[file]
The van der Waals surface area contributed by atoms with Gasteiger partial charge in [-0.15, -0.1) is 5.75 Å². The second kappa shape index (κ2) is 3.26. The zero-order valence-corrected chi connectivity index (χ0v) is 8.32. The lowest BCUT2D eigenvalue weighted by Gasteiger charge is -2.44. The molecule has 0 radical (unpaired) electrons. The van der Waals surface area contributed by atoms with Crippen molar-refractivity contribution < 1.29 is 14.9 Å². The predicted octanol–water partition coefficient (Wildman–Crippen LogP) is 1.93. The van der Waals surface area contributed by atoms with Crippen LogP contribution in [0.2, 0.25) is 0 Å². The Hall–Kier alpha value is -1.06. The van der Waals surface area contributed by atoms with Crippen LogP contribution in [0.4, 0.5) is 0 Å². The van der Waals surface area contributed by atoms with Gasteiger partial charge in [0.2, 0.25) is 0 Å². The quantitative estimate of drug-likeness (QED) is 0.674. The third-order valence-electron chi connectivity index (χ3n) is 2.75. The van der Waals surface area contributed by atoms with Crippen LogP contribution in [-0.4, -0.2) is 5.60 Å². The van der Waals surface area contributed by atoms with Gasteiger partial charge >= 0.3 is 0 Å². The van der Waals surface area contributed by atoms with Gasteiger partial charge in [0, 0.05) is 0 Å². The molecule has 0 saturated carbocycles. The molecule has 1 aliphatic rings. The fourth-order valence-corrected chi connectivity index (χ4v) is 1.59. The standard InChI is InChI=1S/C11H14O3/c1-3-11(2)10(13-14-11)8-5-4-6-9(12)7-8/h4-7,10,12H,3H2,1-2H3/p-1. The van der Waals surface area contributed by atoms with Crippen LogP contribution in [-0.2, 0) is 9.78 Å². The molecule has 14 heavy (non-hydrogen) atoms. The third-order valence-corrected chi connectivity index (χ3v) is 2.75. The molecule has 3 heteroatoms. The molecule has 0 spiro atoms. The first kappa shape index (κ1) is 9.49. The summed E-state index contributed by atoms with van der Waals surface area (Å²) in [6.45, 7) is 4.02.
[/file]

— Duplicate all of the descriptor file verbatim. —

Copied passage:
The van der Waals surface area contributed by atoms with Gasteiger partial charge in [-0.15, -0.1) is 5.75 Å². The second kappa shape index (κ2) is 3.26. The zero-order valence-corrected chi connectivity index (χ0v) is 8.32. The lowest BCUT2D eigenvalue weighted by Gasteiger charge is -2.44. The molecule has 0 radical (unpaired) electrons. The van der Waals surface area contributed by atoms with Crippen molar-refractivity contribution < 1.29 is 14.9 Å². The predicted octanol–water partition coefficient (Wildman–Crippen LogP) is 1.93. The van der Waals surface area contributed by atoms with Crippen LogP contribution in [0.2, 0.25) is 0 Å². The Hall–Kier alpha value is -1.06. The van der Waals surface area contributed by atoms with Crippen LogP contribution in [0.4, 0.5) is 0 Å². The van der Waals surface area contributed by atoms with Gasteiger partial charge in [0.2, 0.25) is 0 Å². The quantitative estimate of drug-likeness (QED) is 0.674. The third-order valence-electron chi connectivity index (χ3n) is 2.75. The van der Waals surface area contributed by atoms with Crippen LogP contribution in [-0.4, -0.2) is 5.60 Å². The van der Waals surface area contributed by atoms with Gasteiger partial charge >= 0.3 is 0 Å². The van der Waals surface area contributed by atoms with Gasteiger partial charge in [0, 0.05) is 0 Å². The molecule has 0 saturated carbocycles. The molecule has 1 aliphatic rings. The fourth-order valence-corrected chi connectivity index (χ4v) is 1.59. The standard InChI is InChI=1S/C11H14O3/c1-3-11(2)10(13-14-11)8-5-4-6-9(12)7-8/h4-7,10,12H,3H2,1-2H3/p-1. The van der Waals surface area contributed by atoms with Crippen LogP contribution in [-0.2, 0) is 9.78 Å². The molecule has 14 heavy (non-hydrogen) atoms. The third-order valence-corrected chi connectivity index (χ3v) is 2.75. The molecule has 3 heteroatoms. The molecule has 0 spiro atoms. The first kappa shape index (κ1) is 9.49. The summed E-state index contributed by atoms with van der Waals surface area (Å²) in [6.45, 7) is 4.02.